....I should be doin' laundry, or dishes, or cleaning, or cooking, or sewing, or teaching the children or reading the Bible, or any number of other things. I always have these grand ideas and plans, yet somehow, someway, I always end up doing what I shouldn't.
In my last post I shared how I've made a schedule and life is good - relatively speaking. My friend Susan asked some good questions and I thought I'd share some more of my thoughts in a new post.
".....you're basically saying that you set up your schedule with the acknowledgment that you can't fit everything in, so you make the decisions about what will go by the wayside, and schedule the rest accordingly. I think what I do is to make the decisions day-at-a-time (or week-at-a-time) as to what becomes a priority, so that it stays in a state of flux. This has the benefit of allowing everything to getsomeattention, but the downside that nothing gets abunchof attention."
Yes this is right. For me, right now, my schedule is made so that I know what schoolwork needs to get done and that we do it. For a year and a half now or so I've not had a real schedule, we just flew by the seat of our pants. And although we still got things done, it didn't run smoothly. I felt like I was always yelling at the kids and they were always bickering or arguing with me. I was tired of that (you would think it wouldn't have taken me so long, but I am a bear of very little brain and apparently thick skin) and so back to a schedule I went.
So our days are filled with fitting in our subjects amongst instrument lessons and practice. Playtime and computer time are now delegated to after hours. On our days off from school work, I have a list of chores I want the kids to accomplish that day before they're free to do whatever they'd like. Those I usually list on our whiteboard the day before or the morning of and when something is done, the child puts his initials beside so I can quickly see and check. I've also taken to putting my own list on the whiteboard, so I can see what I need to do and the kids see that Mom's not just sitting around while they do all the work.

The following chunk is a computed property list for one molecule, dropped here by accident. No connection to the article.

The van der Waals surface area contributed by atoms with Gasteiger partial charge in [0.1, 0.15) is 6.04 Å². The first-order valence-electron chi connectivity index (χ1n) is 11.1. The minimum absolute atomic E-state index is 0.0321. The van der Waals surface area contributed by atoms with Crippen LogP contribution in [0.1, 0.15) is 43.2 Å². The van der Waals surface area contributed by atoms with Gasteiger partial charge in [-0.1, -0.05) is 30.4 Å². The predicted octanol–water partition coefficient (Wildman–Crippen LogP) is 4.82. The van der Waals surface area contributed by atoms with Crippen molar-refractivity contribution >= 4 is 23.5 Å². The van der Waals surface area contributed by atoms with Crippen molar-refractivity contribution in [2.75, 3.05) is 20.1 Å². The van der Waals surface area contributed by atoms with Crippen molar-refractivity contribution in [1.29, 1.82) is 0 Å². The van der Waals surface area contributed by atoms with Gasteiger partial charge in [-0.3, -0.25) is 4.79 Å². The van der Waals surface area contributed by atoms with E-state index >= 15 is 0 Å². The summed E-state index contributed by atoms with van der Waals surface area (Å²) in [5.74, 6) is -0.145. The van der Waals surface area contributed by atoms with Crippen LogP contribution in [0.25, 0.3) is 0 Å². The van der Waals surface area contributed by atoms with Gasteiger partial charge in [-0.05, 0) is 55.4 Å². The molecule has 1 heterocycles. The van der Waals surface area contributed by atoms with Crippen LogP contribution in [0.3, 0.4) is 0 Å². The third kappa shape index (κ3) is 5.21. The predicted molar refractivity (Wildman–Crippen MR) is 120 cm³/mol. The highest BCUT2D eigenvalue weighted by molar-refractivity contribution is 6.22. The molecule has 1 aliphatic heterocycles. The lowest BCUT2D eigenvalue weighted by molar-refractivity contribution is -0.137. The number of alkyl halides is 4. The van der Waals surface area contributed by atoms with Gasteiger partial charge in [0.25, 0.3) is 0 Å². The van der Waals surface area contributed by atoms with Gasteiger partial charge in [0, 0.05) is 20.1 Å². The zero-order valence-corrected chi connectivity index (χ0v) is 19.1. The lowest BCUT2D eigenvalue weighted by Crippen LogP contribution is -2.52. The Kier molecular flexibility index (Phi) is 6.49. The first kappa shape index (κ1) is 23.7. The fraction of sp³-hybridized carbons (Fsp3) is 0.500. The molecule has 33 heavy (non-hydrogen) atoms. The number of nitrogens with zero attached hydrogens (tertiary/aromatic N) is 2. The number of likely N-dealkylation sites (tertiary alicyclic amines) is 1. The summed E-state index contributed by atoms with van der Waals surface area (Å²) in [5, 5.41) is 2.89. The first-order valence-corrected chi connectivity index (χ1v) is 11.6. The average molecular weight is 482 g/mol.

My chores are typically laundry, planning the meals for the week, planning the school schedule for the week, baking bread, and cleaning the bathrooms (a chore I actually like). I also like to grade anything I didn't do and make sure I have copies of things ready for the upcoming week.
Susan also asked me about how I handle interruptions and she gave me a few examples: "Family funerals. Kids' (or my) illness. Computer virus so bad that everything has to be wiped and reinstalled. Putting in the garden when the weather allows. Dad dying. An intense stint of speech therapy. Car shopping. "
These are tough and they really do throw the schedule out the window. Illnesses, death, computer viruses are all things we can't plan and they seem to always happen at the worst time. I think I would simply do what I could given the situation. If only one child is ill, what can I get done with the others? If more than one is down for the count, how can I keep the healthy ones staying on track and what can I accomplish on house chores that I normally don't get to? With a funeral, especially of family, I can see that the schedule would go out the window as we mourn for however long we needed, and somewhere down the road pick back up where we left off.
Then Susan wrote: "Sometimes I can get our version of schedule/routine going for up to 8-10 weeks, but never have I managed longer without some sort of wallop to the routine. (I almost wonder sometimes if an organized schedule is a marvelous tool for some people, but would be an idolfor me, and so God will not allow me to have it in the way I desire.) "
I want you my dear friend and all my readers to understand, this schedule/routine never stays for very long. The last time we did a school schedule was by far the best and it lasted for about four months - which isn't much longer than your 8-10 weeks. My advice in writing was that I find I can accomplish so much more in my children's education if I have a schedule to follow. Once we're done with the current books for the year, we always take a break and I no longer have a schedule. Instead I decide day to day what is going to happen and what is going to get done. This is probably one of the biggest reasons I donate so much to the library during the summer because I don't have to be in that town each week for piano lessons, so we don't go and books become long overdue.
So my scheduling is mostly school work related. I want to work hard and I want my kids to work hard so that we can finish the Math book, the Latin book, the Science book, get to the certain point in History, and whatever else so that summer time is fun time. I'm budgeting the time I have now with the things I need and want to accomplish.
If it works for you to make those decisions day to day or week to week - do you see that you are scheduling? It might not be on a fancy color-coded spreadsheet with timers. It might be chicken scratches on the back of slips of paper, but if it is helping you stay focused to get things done (whatever those things are) , they you're budgeting your time.
And I think that only the Queen of England or tv sit-com moms are the only ones who can successively do a schedule for any length of time. The rest of us do what we can, when we can, learn from the ebbs and go with the flow.